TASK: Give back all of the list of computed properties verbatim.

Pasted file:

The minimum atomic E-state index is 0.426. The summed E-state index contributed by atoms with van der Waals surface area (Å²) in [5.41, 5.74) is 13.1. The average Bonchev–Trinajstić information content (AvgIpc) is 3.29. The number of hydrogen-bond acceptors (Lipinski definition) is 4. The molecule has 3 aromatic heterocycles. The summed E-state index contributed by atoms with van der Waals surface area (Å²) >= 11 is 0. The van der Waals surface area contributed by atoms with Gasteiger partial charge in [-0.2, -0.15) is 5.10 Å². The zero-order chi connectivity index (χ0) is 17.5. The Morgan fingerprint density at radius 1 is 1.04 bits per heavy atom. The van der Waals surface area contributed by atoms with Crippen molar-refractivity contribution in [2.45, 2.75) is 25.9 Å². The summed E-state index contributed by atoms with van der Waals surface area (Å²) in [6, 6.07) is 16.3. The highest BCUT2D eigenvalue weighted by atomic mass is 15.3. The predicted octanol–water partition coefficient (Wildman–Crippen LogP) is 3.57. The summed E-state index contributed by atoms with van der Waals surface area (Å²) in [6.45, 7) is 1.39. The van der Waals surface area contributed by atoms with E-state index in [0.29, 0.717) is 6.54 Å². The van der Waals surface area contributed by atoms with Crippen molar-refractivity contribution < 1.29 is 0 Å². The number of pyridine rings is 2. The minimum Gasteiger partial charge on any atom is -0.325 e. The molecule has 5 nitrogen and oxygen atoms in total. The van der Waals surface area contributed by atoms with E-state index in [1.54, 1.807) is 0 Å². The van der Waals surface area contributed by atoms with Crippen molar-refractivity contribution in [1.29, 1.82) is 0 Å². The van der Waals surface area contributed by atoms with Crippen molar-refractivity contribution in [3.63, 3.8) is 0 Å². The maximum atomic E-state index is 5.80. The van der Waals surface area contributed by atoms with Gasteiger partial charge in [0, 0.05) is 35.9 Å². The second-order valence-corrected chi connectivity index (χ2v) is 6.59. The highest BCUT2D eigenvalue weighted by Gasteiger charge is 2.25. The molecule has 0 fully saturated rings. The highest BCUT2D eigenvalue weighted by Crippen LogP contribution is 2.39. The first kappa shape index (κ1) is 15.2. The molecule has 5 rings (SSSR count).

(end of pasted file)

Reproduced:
The minimum atomic E-state index is 0.426. The summed E-state index contributed by atoms with van der Waals surface area (Å²) in [5.41, 5.74) is 13.1. The average Bonchev–Trinajstić information content (AvgIpc) is 3.29. The number of hydrogen-bond acceptors (Lipinski definition) is 4. The molecule has 3 aromatic heterocycles. The summed E-state index contributed by atoms with van der Waals surface area (Å²) >= 11 is 0. The van der Waals surface area contributed by atoms with Gasteiger partial charge in [-0.2, -0.15) is 5.10 Å². The zero-order chi connectivity index (χ0) is 17.5. The Morgan fingerprint density at radius 1 is 1.04 bits per heavy atom. The van der Waals surface area contributed by atoms with Crippen molar-refractivity contribution in [2.45, 2.75) is 25.9 Å². The summed E-state index contributed by atoms with van der Waals surface area (Å²) in [6, 6.07) is 16.3. The highest BCUT2D eigenvalue weighted by atomic mass is 15.3. The predicted octanol–water partition coefficient (Wildman–Crippen LogP) is 3.57. The summed E-state index contributed by atoms with van der Waals surface area (Å²) in [6.45, 7) is 1.39. The van der Waals surface area contributed by atoms with E-state index in [0.29, 0.717) is 6.54 Å². The van der Waals surface area contributed by atoms with Crippen molar-refractivity contribution < 1.29 is 0 Å². The number of pyridine rings is 2. The minimum Gasteiger partial charge on any atom is -0.325 e. The molecule has 5 nitrogen and oxygen atoms in total. The van der Waals surface area contributed by atoms with E-state index in [1.54, 1.807) is 0 Å². The van der Waals surface area contributed by atoms with Crippen molar-refractivity contribution in [1.29, 1.82) is 0 Å². The van der Waals surface area contributed by atoms with Crippen molar-refractivity contribution in [3.63, 3.8) is 0 Å². The maximum atomic E-state index is 5.80. The van der Waals surface area contributed by atoms with Gasteiger partial charge in [0, 0.05) is 35.9 Å². The second-order valence-corrected chi connectivity index (χ2v) is 6.59. The highest BCUT2D eigenvalue weighted by Gasteiger charge is 2.25. The molecule has 0 fully saturated rings. The highest BCUT2D eigenvalue weighted by Crippen LogP contribution is 2.39. The first kappa shape index (κ1) is 15.2. The molecule has 5 rings (SSSR count).